While Anantha Peramuna was undertaking a PhD in plant chemistry, his office manager was nurturing a smoothie habit. The food waste generated from the excess pulp and overripe produce smelt bad, Peramuna recounted when we caught up at the World Food Summit in Copenhagen, “like a rotting fruit basket”.
During an experiment that involved extracting plant material using a dehydrator, the researcher had a ‘light bulb’ moment. By dehydrating his manager’s produce, it would both preserve longer and eradicate the smell.
And globally, “with 50% of all fruits and vegetables [being] thrown away, why not make a product that people don’t throw out?”
The result is Lovi Smoothies, which Peramuna launched one year ago with the help of the Innovation Foundation of Denmark.
Lovi Smoothies dehydrates fruits and vegetables predominantly sourced from Europe – with the exception of some tropical fruits such as mango – and turns them into a powder. The process takes less than one day using a slow drying process that preserves the produce’s nutritional profile and taste.
In fact, it is possible to preserve up to 98% of the nutrients, we were told. “The tricky vitamin is vitamin C,” he continued. Being a fragile, water soluble vitamin, not all can be saved in the process. And while Peramuna could introduce additives to stabilise it, he would prefer to keep the product clean label.
The founder and CEO said the final product, which is sold in 30g packets, has a shelf life of one year. “And if you put it in a fridge, you could keep it indefinitely.”
Each packet contains more than 200g of fruits and vegetables, with no preservatives and no added sugar. The three flavours, ‘Spinch Me’, ‘Fruity’, and ‘Beet It’, contain various ingredients, such as strawberry, banana, apple, spinach, ginger, basil, and gluten-free oats.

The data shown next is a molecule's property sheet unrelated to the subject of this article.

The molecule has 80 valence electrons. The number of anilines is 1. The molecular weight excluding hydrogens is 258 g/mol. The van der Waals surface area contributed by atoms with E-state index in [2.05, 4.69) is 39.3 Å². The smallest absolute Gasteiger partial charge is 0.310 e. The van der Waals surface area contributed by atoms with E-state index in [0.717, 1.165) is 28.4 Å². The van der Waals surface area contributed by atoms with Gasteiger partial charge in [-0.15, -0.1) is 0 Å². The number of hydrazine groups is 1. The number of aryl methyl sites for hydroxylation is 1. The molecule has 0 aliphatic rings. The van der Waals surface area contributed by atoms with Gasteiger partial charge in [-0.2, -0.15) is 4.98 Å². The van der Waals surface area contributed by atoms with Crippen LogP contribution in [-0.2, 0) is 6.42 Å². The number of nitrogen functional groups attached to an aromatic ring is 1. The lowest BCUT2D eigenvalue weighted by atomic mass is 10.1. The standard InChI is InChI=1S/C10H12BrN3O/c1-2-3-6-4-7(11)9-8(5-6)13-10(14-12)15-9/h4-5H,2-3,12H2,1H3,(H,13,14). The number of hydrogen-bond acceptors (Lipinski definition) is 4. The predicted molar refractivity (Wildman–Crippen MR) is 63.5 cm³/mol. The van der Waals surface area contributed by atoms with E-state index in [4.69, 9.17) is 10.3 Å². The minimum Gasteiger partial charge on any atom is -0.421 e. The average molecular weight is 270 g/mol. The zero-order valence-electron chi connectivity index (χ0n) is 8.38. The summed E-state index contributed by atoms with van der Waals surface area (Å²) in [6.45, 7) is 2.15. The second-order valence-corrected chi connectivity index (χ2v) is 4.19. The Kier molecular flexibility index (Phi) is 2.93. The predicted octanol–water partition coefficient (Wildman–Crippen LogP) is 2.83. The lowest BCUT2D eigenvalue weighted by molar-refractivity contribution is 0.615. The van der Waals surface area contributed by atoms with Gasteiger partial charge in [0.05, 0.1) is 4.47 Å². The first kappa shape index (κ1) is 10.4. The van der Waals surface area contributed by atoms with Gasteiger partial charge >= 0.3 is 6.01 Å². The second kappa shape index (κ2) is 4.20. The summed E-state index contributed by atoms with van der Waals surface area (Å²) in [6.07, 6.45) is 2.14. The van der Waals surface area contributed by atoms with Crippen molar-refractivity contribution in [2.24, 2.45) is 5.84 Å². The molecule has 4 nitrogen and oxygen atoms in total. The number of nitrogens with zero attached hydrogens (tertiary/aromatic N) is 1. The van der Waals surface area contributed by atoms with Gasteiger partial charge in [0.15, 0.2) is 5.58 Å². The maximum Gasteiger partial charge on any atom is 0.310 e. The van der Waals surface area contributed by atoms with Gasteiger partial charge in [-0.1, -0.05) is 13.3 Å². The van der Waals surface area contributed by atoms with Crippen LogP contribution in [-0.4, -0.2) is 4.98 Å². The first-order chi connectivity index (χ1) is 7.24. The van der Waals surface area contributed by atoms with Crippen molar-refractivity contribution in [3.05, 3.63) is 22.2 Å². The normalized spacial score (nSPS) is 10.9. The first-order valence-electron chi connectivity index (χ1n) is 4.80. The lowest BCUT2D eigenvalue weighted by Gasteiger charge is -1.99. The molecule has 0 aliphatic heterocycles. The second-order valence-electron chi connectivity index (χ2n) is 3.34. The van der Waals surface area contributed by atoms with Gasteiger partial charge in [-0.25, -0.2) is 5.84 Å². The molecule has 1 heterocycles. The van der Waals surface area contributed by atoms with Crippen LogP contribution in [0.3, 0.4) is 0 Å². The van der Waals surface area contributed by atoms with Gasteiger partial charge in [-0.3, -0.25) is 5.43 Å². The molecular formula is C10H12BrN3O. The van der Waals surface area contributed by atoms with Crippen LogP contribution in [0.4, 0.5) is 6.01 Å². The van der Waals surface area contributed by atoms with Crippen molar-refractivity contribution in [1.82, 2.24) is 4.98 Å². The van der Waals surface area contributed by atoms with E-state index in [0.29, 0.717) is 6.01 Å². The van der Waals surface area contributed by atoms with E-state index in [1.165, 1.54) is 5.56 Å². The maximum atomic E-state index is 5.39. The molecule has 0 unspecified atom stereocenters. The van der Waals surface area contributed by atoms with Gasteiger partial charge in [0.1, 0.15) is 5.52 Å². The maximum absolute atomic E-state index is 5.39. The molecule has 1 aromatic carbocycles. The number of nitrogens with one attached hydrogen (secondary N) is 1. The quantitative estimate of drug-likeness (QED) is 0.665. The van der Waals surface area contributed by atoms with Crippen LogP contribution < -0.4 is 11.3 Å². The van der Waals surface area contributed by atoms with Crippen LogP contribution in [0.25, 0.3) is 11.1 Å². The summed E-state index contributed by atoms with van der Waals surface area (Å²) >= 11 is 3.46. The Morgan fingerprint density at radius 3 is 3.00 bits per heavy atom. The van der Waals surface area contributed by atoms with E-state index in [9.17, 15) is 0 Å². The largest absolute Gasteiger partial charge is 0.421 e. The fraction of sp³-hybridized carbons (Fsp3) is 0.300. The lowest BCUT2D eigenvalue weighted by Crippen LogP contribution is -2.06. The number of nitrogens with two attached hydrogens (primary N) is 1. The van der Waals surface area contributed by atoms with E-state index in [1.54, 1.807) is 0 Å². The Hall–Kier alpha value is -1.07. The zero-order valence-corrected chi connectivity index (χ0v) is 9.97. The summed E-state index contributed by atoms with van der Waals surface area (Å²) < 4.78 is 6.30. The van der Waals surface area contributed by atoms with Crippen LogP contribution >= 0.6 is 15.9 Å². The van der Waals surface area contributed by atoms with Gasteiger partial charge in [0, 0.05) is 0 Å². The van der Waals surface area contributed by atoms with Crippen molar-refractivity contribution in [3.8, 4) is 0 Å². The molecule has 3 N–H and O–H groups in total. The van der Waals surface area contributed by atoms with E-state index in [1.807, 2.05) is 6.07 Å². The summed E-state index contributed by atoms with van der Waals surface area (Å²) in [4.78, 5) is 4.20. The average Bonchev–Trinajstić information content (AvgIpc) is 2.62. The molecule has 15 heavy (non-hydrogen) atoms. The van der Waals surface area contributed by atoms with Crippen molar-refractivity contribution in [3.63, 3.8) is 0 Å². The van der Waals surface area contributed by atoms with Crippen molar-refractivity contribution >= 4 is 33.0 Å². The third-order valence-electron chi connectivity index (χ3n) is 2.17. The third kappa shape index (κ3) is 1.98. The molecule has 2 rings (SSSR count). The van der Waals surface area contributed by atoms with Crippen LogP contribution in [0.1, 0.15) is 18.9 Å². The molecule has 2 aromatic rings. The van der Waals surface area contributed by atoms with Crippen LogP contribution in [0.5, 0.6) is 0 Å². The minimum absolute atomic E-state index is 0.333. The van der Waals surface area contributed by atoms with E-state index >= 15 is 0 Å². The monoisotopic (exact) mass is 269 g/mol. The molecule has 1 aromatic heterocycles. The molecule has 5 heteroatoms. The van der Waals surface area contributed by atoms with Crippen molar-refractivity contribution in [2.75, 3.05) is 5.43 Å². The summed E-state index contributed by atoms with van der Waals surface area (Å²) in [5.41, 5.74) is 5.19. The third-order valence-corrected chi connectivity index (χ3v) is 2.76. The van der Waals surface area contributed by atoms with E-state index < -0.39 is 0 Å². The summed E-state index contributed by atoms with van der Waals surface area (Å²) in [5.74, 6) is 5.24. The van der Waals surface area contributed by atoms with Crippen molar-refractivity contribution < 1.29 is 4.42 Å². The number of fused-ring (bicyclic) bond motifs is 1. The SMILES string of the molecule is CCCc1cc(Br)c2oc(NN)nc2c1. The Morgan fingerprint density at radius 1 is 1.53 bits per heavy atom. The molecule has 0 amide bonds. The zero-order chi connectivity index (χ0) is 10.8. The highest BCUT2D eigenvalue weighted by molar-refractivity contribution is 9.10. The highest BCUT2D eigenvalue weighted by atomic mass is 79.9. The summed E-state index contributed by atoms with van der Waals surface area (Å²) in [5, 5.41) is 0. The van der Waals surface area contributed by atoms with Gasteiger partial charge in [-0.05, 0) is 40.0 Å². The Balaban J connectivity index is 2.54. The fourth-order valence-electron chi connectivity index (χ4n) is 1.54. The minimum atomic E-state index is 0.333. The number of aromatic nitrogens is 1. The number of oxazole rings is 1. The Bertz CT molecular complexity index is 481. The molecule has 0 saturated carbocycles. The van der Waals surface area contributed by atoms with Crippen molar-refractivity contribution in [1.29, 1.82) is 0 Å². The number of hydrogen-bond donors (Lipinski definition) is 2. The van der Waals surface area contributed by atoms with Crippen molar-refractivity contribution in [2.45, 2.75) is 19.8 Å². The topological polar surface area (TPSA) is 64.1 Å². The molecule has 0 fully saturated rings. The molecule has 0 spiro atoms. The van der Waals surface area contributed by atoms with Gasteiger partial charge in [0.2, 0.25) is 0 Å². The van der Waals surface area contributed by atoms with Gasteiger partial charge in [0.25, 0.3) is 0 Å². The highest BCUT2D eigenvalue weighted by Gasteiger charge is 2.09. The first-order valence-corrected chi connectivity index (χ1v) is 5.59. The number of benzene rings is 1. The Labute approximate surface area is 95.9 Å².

The food waste agenda
By next year, Lovi Smoothies wants to be producing these blends with 50% upcycled fruit and veg, to do its part in the fight against food waste.
According to United Nations data, food waste is a growing concern. Roughly one-third of the food produced globally for human consumption each year – equating to approximately 1.3 billion tonnes – is lost or wasted.
And of that food waste, around 40-50% is made up of root crops, fruits and vegetables – the highest waste rate of any food. Not to mention the financial fall out. Food loss and waste amounts to roughly US$680bn in industrialised countries and US$310bn in developing.
Lovi Smoothies has undertaken research with supermarket retailer Coop Denmark and determined that the ‘vast majority’ of fruits and vegetables they throw away, and approximately 90% of apples and bananas, could be used in its smoothies.
“People don’t want to eat an overripe and smelly banana. When you bite into it is mushy. But when you dehydrate it, you vacuum all the water out. That also means that some of the volatile compounds that [produce] the overripe smell, also leave the system. And then we turn it into a powder, so [visually] it is not an issue,” the CEO explained, adding that the same is true of bruised apples.
The start-up is looking to partner with supermarkets and farmers to ‘save’ produce from being discarded as waste, while at the same time working on a mobile platform. A ‘food rescue truck’ containing an industrial scale dehydrator could travel between supermarkets and farms to dry the produce into a concentrate on-site.
Lovi Smoothies has secured a listing with Coop Denmark and is hoping to sell in hotels, cafés, and in convenience outlets. The start-up is also developing new smoothie flavours.
For Peramuna, however, the smoothies are a ‘stepping stone’ to showing consumers just what is possible with dehydrated, naturally preserved, produce. Lovi Smoothies plans to roll out other dehydrated products, such as soups, crisps and bars – again while addressing the food waste agenda.
The start-up is applying for government grants to undertake research projects to propel it into its next phase of development. Ultimately, Peramuna wants to grow the brand organically. “We will let consumers decide. Consumers have the power to change the world.
“It’s up to them to buy the product and support it.”